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Wednesday, 25 February 2015

Generating ideas

Last night's writing class involved a brilliant idea-generating exercise! We had a big box of random objects and the idea was to pass each object in turn around the class. As each object arrived on your desk, you had to scribble down the first thing that popped into your head.

Some of the lines I ended up with are wonderfully surreal... here's a sample:
  • Tinkle like a gypsy bell
  • Bleach the skull of Jefferies
  • An English shade of blue
  • Hedgehog by air mail
  • Crushed beneath a marble shell
  • Call yourself when young
  • Snap the slate of life

After all the objects had been passed round, we all ended up with a lovely long list of random lines. We then chose one of the lines to use as a basis for a poem. I'm still a kid at heart, so I chose the item that generated the "Hedgehog by air mail" line, namely a tobacco tin bearing this picture:

Christmas hedgehog postman by Molly Brett

We then had to write a list of ten facts about the item we'd chosen. Here's mine:
  1. The postman is a hedgehog.
  2. The hedgehog is wearing a dark blue hat.
  3. Birds are perched all around, being nosy.
  4. The hedgehog is delivering parcels to a family of rabbits.
  5. There are three kids in the rabbit family.
  6. There are three parcels being delivered, so presumably that's one per rabbit kid.
  7. The hedgehog can drive.
  8. It's a bright sunny day.
  9. It's been snowing. Lots.
  10. The entrance to the rabbits' burrow is *huge*.

... and then we needed to write a list of five feelings we got from the item:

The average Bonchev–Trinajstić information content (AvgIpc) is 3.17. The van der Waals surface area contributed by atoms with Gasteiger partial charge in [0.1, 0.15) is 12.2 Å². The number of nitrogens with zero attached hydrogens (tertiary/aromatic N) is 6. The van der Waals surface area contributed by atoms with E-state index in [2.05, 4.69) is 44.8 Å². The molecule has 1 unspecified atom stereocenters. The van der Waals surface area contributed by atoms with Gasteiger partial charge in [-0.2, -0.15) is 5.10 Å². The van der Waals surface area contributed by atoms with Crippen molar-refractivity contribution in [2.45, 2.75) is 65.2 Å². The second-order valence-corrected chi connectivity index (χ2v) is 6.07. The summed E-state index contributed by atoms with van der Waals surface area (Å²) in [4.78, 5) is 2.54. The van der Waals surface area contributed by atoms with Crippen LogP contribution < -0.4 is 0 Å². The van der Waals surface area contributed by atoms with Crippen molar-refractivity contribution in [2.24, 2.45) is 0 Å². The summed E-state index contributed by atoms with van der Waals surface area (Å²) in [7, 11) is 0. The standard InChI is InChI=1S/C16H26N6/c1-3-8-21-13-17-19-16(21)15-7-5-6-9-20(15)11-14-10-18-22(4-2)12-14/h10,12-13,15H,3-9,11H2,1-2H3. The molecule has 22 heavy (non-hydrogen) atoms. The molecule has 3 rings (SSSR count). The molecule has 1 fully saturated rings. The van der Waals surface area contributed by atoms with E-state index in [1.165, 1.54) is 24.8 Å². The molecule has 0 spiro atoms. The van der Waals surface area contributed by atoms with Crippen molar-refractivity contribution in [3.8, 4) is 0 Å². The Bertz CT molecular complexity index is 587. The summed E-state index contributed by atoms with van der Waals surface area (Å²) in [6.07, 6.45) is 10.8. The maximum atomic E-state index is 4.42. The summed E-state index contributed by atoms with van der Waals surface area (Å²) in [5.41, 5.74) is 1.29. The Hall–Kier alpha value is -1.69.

1. Pleased for the young rabbits, because I'm assuming the parcels are their presents.
  2. Hopeful for the hedgehog that this is his last job of the day. (He looks a bit sleepy, poor guy.)
  3. Worried the rabbit children may bicker over their presents (e.g. the green parcel's a lot smaller than the yellow one, which might cause a bit of jealousy).
  4. Amused at the birds being so nosy.
  5. Impressed how the hedgehog has managed to drive his little van over a snowy field (there's no sign of a road).
  6. (Bonus feeling! 6 for the price of 5!) Worried the rabbit construction workers have not considered how easy it would be for a fox to fit through the massive entrance to that burrow.

The final part of the exercise was to write a little piece about what the item would say if it could speak. I forgot to do this bit (oops) but I'm sure Postman Hedgehog would be unable to speak as he climbed that hill - he'd be all puffed out. The rabbit children are, no doubt, squealing in excitement, and the parents are whispering to each other about how they're hoping Amazon hasn't screwed up their order.

So with all these facts and feelings and ideas, it was time to write a poem. Come on Brain, let's hear it! Give me assonance and alliteration! Give me consonance and rhyme!

Actually, no, not rhyme. We weren't allowed to rhyme. Sad face :-(

Brain rummaged in its poetry suitcase and decided it didn't know what to do. So it gave me this:


The blue hat
of the hedgehog
is dark.
Here is a line
break.
Line breaks show you're good
at poetry.


Thank you, Brain. I will print that out and put it on the wall... as a reminder not to try and write poetry any more.

Brain then decided it wanted to rhyme (it really likes rhyming), so off it went and I was forced to follow along:

The postman is a hedgehog!
Imagine, if you can,
Him dealing out his presents
From his bright red van.
The rabbits in their burrow
Peer delightedly
Out at Mr Hedgehog
Coming round for tea.

Thank you, again, Brain. I asked for something deep and you gave me something daft. And why is the hedgehog postman suddenly coming for tea? Was that just to make the last line rhyme? Yes, I thought so. Sigh.

I think that's enough poetry for now. Brain, go back to sleep.

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